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Barnyard [Beta – GameCube, PS2, PC]

Barnyard is an action game based on the movie of the same name, developed by Blue Tongue Entertainment and published by THQ for GameCube, Wii, PlayStation 2, Game Boy Advance, and PC. Footage of beta gameplay has been uploaded to the IGN youtube channel as a video titled “Barnyard GameCube Video – Clip Compilation 2”.

The main differences in this beta footage are:

  • animals could freely walk around the map
  • there was a life-counter (was completely removed in the final version)
  • players had “happiness level
  • the map was completely different
  • The mobile phone had a music player, battery energy, and an integrated camera that could take photos.
  • There was also a multiplayer mode for some of the minigames such as chicken coop (this minigame was heavily changed in the final version).

Besides IGN’s gameplay on Youtube there’s an official trailer where the Beta version was shown for the first time. It’s still not known if the version in this trailer was different from the one IGN previewed.

In 2021 more beta gameplay footage was found with other differences from the final version:

  • The NPCs still had an AI
  • currency was different
  • the models of the trees and of the fences were different
  • map still had some difference, but it’s pretty close to the final appearance
  • minigames with up-to 4 players multiplayer were still there.

This gameplay was found on a Spanish website named 3DJuegos. The released Barnyard seems to have been built from a canceled, unannounced game in which all NPCs could interact with each other, build relationships and more. This is why the beta version of the game had more advanced NPC AI, but it’s still not known why it was later removed.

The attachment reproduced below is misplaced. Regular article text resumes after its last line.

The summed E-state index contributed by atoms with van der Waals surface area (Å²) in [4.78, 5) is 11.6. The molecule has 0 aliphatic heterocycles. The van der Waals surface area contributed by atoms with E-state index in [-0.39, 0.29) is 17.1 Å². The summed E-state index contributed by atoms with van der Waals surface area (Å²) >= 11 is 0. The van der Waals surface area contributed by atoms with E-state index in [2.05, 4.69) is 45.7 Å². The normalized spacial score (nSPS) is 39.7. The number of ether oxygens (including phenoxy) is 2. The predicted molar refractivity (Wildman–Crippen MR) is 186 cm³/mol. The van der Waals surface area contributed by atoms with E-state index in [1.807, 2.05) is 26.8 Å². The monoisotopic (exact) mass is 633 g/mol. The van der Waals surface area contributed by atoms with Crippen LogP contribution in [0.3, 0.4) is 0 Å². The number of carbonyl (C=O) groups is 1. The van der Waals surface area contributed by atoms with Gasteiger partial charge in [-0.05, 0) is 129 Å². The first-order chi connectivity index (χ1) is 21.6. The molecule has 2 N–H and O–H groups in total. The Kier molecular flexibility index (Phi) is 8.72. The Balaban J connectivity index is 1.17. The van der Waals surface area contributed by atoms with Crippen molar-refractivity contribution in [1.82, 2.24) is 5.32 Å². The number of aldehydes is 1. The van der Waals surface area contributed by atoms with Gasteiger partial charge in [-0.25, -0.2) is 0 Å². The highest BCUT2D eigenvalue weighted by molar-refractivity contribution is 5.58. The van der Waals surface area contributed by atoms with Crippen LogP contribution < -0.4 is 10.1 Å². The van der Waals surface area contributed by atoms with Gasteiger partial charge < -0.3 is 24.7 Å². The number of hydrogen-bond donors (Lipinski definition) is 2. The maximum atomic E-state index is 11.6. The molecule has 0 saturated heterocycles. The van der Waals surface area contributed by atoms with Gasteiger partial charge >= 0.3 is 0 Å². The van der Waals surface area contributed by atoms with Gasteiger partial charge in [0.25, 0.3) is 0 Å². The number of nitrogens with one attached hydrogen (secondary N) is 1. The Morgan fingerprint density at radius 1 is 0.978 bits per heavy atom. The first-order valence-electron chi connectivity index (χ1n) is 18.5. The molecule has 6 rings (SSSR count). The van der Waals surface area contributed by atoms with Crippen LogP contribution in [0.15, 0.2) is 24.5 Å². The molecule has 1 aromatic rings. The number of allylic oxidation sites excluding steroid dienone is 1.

Article by InfiniteC0re and @longhorn#5853

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A Nightmare on Elm Street [NES – Beta]

In 1989 Rare and LJN released A Nightmare on Elm Street tie-in video game on the NES, but it was quite different from what it was originally announced. The main difference in this prototype / concept version of A Nightmare on Elm Street is that you could play as the iconic 80’s slasher icon. Screenshots of the game appeared in a few issues of Nintendo Power and other magazines, sharing some details on the gameplay:

“It’s your greatest dream and your worst nightmare. You are Freddy Krueger… the gruesome star of the “Nightmare on Elm Street” movies. Use all of your evil powers and special abilities to track down and destroy your pursuers before they bury your bones.” – Nintendo Power.

“You are Freddy Krueger. A horde of obnoxious teenagers are trying to get rid of you by finding your bones and burning them. Killing them is the only way to stop them. You can travel along elm street through various lines (electrical and plumbing) or by stepping into a mirror and entering another room. The kids have weapons and some of them possess “Dream Alter Egos”.. If you strike them before they wake up, they’ll trouble you no more. Sharpen up those finger razors and get ready to slash, ’cause Freddy’s here!”

In one of these screenshots you can see the dream killer as a snake and in another Freddy is normal but going after some random kids, not a character from the film. In 1989, another issue of Nintendo Power addressed the game in an article about the Nintendo Satellite. This one had two different screenshots, one where Freddy is seen with two enemies and a cool title card. The description was different and it described what we got in the final game:

“You may never go to sleep again once you enter the nightmare world. You and your crew, the elm street neighborhood gang, have the power of the satellite to get you through in this LJN horror PAK.”

Thanks to Roxas for the contribution!

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Boo Haunt (Retro Studios) [Nintendo DS – Cancelled Concept]

In May 2020 Shinesparkers published a series of links to the online portfolio of Sammy Hall, former Retro Studios contract artist who worked on concept art for a cancelled Boo game pitched by the company for Nintendo DS. Possibly known as the “Haunt” project, in this adventure players would take the role of a young Boo, freshly graduated in the Haunt university.